Saturday, October 11, 2014

Bitcoins Update (10/11/14)

I will summarize key points I found interesting from an article I just read on the tax treatment of Bitcoin and the IRS's response to it.  David D. Stewart, ABA Meeting: IRS Preps Bitcoin Investigators as Treatment Questions Remain, 2014 TNT 184-9 (9/23/14), no link available.  The article summarizes discussion at an ABA Tax Section meeting of the Civil and Criminal Tax Penalties Committee on 9/20.

1.  Use of bitcoin is not inherently illegal.  However, using bitcoin to skirt the U.S. tax law is illegal.  It's use can also be illegal under other laws such as money laundering.

2.  According to Bryan Skarlatos of Kostelantetz & Fink, Bitcoin is not as anonymous as cash, although in some cases its use may be more convenient.

3.  According to an IRS representative, "the government is getting more sophisticated in tracking transactions in which the currencies are used improperly."  The principal focus of the investigations is money laundering, but the IRS is gearing up for criminal tax investigations.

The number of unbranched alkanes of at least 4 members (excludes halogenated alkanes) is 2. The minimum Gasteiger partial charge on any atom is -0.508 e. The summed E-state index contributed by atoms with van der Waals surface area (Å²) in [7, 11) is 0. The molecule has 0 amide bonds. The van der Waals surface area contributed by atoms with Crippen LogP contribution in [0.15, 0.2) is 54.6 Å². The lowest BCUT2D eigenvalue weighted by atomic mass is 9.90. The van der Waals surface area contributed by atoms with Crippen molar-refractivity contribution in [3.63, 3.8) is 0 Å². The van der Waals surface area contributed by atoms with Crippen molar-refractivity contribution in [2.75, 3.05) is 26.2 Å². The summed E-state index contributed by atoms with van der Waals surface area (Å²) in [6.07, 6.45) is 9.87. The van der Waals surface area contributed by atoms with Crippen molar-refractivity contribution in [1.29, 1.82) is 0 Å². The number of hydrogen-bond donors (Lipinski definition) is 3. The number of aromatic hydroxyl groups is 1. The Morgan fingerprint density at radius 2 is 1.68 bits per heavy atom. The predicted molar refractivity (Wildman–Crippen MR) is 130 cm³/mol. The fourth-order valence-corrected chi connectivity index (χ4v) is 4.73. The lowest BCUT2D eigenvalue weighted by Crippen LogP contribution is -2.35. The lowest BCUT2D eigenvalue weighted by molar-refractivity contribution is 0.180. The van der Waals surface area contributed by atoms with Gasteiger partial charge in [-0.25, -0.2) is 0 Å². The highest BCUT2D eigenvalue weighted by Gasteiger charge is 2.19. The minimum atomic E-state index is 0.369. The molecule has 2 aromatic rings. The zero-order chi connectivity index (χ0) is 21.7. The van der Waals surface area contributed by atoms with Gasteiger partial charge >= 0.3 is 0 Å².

4.  The article reports on how the government traces:
"Sparkman noted that because bitcoin transactions are recorded in the public block chains, investigators have been able to trace them back all the way to their origins. She said that the one difficulty that remains is in breaking the passwords used to protect the private encryption keys that grant control over the coins themselves, but that it can be done, or the government may gain access through a cooperative party."
5.  The IRS/Treasury is getting suspicious activity reports on bitcoin activity.

6.  The substantive treatment is that bitcoins are treated as property rather than as currency.

7.  One participant said that, for underlying substantive tax treatment, the gain from realization of bitcoins would be taxable but the losses would not be deductible because bitcoin acquisitions are not entered for profit.

8.  On Bitcoin custodians:
"Bitcoin custodians that hold accounts are money transmitters under federal law, while foreign custodians could be foreign financial institutions. Asked whether virtual currency intermediaries should be subject to FATCA requirements, Keyso said the government is aware of the issue but does not yet have a "published position" on the question.
9.  On use of bitcoins as cash payments for CTRs/Forms 8300:  Uncertain.


  1. On #4, wouldnt hacking to get a password be the same as hacking an ATM password and violate laws against unauthorized access to a computer?
    Regarding #7, it seems that many are buying bitcoin for profit (greater fool concept) and that only some are using it for transaction purposes.

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